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[IGC Journal] Interview with Wonki Min, New President of SUNY KoreaPress Releaseㅣ2020-05-18 09:50
Thank you for your congratulations. SUNY Korea has made tremendous progress both in quantity and quality of education for the past eight years. I believe it is time for SUNY Korea to take another leap to nurture the global talents. The goal is to make SUNY Korea one of the best global higher education institutions in the Asia Pacific region together with our students, faculty and staff.
What is the biggest value you have for university management?
Universities are public institutions in which many different members participate, including students, faculty, parents, graduates, entire communities and the government. Transparency is believed to be most important in order to help these public institutions operate well. Foreign educational institutions particularly have a more diversity of interests than ordinary South Korean universities, so it is necessary to build trust through more active communications, and I will continue to do my best to this end.
What made you choose SUNY Korea?
What I felt through my public career and experience in the past was that human resources are most important in the end. How to foster the development of good talents determines the future of a country. I had experience in teaching students at SUNY Korea in 2017, and I decided that I should come back to school after completing my public career while watching the students growing into global talents at that time. What has also led me to this position is my belief that SUNY Korea is an educational institution that can cultivate true global leaders that this era really needs.
What do you think are the unique advantages and roles of SUNY Korea?
SUNY Korea was the first American university to be opened in South Korea in 2012, and it has grown into the largest foreign institution of higher education in the country. SUNY Korea selects the best departments in the fields of STEAM (Science, Technology, Engineering, Arts and Mathematics) of the prestigious SUNY to provide education that is well matched for the Fourth Industrial Revolution. SUNY Korea also allows students to enjoy research and other various opportunities while communicating closely with excellent faculty members with the ratio of students to professors standing at 9.3 to 1. A great advantage is that all students live on campus and experience various cultures and community life through residential college life. In this optimal environment, SUNY Korea is presenting a new educational paradigm and nurturing talent who will make a difference in the world.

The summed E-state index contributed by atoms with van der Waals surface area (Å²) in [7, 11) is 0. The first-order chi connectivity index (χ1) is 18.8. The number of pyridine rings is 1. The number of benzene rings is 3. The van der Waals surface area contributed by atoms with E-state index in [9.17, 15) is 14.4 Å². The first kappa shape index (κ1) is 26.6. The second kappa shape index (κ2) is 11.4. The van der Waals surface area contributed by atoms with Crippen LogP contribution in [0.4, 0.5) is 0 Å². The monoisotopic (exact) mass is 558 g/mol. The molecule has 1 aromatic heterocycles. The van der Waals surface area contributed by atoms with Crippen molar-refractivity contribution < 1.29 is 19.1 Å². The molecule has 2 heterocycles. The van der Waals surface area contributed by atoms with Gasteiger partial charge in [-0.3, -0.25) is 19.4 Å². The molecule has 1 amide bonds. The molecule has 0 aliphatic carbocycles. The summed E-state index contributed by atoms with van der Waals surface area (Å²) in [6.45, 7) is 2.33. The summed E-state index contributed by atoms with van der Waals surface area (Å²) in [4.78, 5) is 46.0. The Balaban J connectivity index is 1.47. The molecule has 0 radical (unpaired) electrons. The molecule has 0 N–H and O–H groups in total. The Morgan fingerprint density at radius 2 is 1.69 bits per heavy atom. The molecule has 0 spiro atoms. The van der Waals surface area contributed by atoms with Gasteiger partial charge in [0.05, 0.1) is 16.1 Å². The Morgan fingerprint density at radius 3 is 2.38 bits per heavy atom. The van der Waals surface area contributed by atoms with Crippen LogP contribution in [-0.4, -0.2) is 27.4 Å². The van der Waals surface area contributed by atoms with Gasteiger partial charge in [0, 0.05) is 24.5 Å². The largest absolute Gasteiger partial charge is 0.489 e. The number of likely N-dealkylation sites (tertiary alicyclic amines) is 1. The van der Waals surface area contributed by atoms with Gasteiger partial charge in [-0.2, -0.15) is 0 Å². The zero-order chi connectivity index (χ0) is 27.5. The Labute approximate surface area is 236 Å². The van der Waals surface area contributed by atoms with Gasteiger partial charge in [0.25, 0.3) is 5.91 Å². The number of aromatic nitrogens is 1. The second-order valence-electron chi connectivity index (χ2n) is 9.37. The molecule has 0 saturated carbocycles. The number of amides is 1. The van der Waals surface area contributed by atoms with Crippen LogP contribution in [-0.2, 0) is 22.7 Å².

What are the university's plans and progress following the recent revision relating to industry-academia cooperation for foreign educational institutions?
We would like to thank the Incheon Metropolitan City, the Incheon Free Economic Zone Authority, the Ministry of Trade, Industry and Energy, the IGC Foundation, and the legislators of local constituencies for their efforts to revise the law. Currently, led by its vice president in research, SUNY Korea is making preparations to form an industry-academia cooperation group in August when the law will take effect by creating a task force. With this opportunity, all of our students and professors will strive to share the fruits obtained from research with the companies in our community and contribute to the development of local industries.
Lastly, please say something to those who care about SUNY Korea.
SUNY Korea has achieved huge growth over the past eight years. I am confident that if all of our students, the faculty, and graduates work together for the development of the school, SUNY Korea will soon become a university that provides the best-in-class AI education with a focus on STEAM-related major fields in South Korea and the Asia Pacific, and will cultivate great talents to make a change in the world.
Source: IGC Journal 2020 Spring